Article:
Mitch McConnell Comments Comparing 'African Americans' and 'Americans' Spark Outrage

Senate Republican leader Mitch McConnell has sparked a fierce backlash for a comment where he distinguished between African American voters and Americans.

McConnell made the remark at a news conference on Wednesday, before two Democrat senators refused to join their own party in changing Senate rules to overcome a Republican filibuster that was preventing the passing of voting rights legislation.

During the debate, McConnell had accused Democrats of "fake hysteria" over the Senate filibuster in order to pass the legislation.

The Freedom to Vote Act and John Lewis Voting Rights Advancement Act would have expanded voting access, made Election Day a national holiday, ensured access to early voting and mail-in ballots, and more.

At the news conference, reporter Pablo Manríquez asked McConnell what his message was for voters of color who are concerned about their voting rights ahead of November's midterm elections.

"Well, the concern is misplaced," McConnell replied. "Because if you look at the statistics, African American voters are voting in just as high a percentage as Americans."

He continued: "A recent survey, 94 percent of Americans thought it was easy to vote. This is not a problem. Turnout is up, biggest turnout since 1900… they're being sold a bill of goods to support a Democratic effort to federalize elections… this has been a Democratic Party goal for decades."

A short video clip of McConnell's comment quickly went viral on social media, with some declaring the senator had said "the quiet part out loud" by distinguishing African American voters from Americans.

"That's the moment @LeaderMcConnell said out loud what his actions have made clear for years: that he doesn't consider African Americans to be Americans," tweeted podcaster Kristen Meinzer.

"The dogwhistle just became a foghorn," progressive commentator Brian Tyler Cohen wrote.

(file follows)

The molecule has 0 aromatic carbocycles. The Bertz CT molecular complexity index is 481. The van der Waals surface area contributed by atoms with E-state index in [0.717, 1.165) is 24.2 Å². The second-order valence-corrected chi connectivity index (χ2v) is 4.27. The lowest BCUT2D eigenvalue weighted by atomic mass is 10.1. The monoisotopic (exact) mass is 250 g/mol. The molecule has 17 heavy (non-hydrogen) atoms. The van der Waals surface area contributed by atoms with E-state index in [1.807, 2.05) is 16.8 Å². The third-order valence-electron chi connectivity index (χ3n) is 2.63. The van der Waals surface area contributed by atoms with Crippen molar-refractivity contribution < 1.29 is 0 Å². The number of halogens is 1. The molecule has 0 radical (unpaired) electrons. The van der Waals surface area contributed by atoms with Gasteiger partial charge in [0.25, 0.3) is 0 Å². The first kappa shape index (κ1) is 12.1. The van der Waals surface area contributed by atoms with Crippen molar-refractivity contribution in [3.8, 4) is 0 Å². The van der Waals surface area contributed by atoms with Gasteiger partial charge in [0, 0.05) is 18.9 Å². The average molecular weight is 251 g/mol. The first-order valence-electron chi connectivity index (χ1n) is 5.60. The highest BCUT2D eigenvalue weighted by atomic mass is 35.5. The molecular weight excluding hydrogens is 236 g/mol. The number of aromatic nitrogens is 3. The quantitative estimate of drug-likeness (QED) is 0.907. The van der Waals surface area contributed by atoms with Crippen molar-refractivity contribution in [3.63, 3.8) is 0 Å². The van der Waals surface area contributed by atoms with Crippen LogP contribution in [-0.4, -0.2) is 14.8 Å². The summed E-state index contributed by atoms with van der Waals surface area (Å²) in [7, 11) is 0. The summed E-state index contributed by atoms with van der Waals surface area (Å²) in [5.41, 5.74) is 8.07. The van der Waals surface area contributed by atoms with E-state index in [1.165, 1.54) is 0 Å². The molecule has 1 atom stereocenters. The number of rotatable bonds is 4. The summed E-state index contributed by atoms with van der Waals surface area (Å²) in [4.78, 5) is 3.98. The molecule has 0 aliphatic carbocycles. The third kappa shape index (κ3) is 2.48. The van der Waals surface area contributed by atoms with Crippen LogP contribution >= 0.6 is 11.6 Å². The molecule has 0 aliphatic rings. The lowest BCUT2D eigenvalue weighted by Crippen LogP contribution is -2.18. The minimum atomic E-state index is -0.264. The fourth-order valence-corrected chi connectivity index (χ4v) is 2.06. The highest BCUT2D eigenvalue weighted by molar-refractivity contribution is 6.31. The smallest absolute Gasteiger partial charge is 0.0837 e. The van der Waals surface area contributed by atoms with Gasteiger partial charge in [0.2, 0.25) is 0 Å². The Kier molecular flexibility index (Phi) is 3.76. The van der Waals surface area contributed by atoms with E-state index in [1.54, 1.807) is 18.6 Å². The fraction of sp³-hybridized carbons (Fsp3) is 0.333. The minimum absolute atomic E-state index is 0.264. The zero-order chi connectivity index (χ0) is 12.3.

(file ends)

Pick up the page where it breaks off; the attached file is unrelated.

Bishop Talbert Swan tweeted: "I wonder what's the difference he sees between 'African-American voters' and 'Americans.' Can't qwhite put my finger on it."

Daryl Lamont Jenkins, the executive director of the One People's Project, an anti-fascist organization, shared Swan's tweet, adding: "Good work, McConnell! Here I have been for the past few days saying that when conservatives say Americans they just mean conservatives, and you went "Hold my beer" on me!"

Several people also insisted the remarks weren't a case of McConnell misspeaking, but an indication of his true feelings.

"I need you to understand that this is who Mitch McConnell is," tweeted Charles Booker, a former Kentucky state representative running for the Senate.

Booker, who is Black, added: "Being Black doesn't make you less of an American, no matter what this craven man thinks."

Bryan Behar wrote: "McConnell did not misspeak. In one quote, he summarized the entire GOP worldview. They think it's a White nation and anyone who isn't White isn't a true American."

Democrat strategist Max Burns echoed that sentiment, writing in a tweet: "Well, if McConnell's true feelings didn't just escape his lips on live television."

McConnell's office has been contacted for comment.

Senate Minority Leader Mitch McConnell (R-KY) speaks
Senate Minority Leader Mitch McConnell (R-KY) speaks during a press conference following the weekly Senate Republican policy luncheon in the Russell Senate Office Building on Capitol Hill on January 19, 2022 in Washington, DC. Anna Moneymaker/Getty Images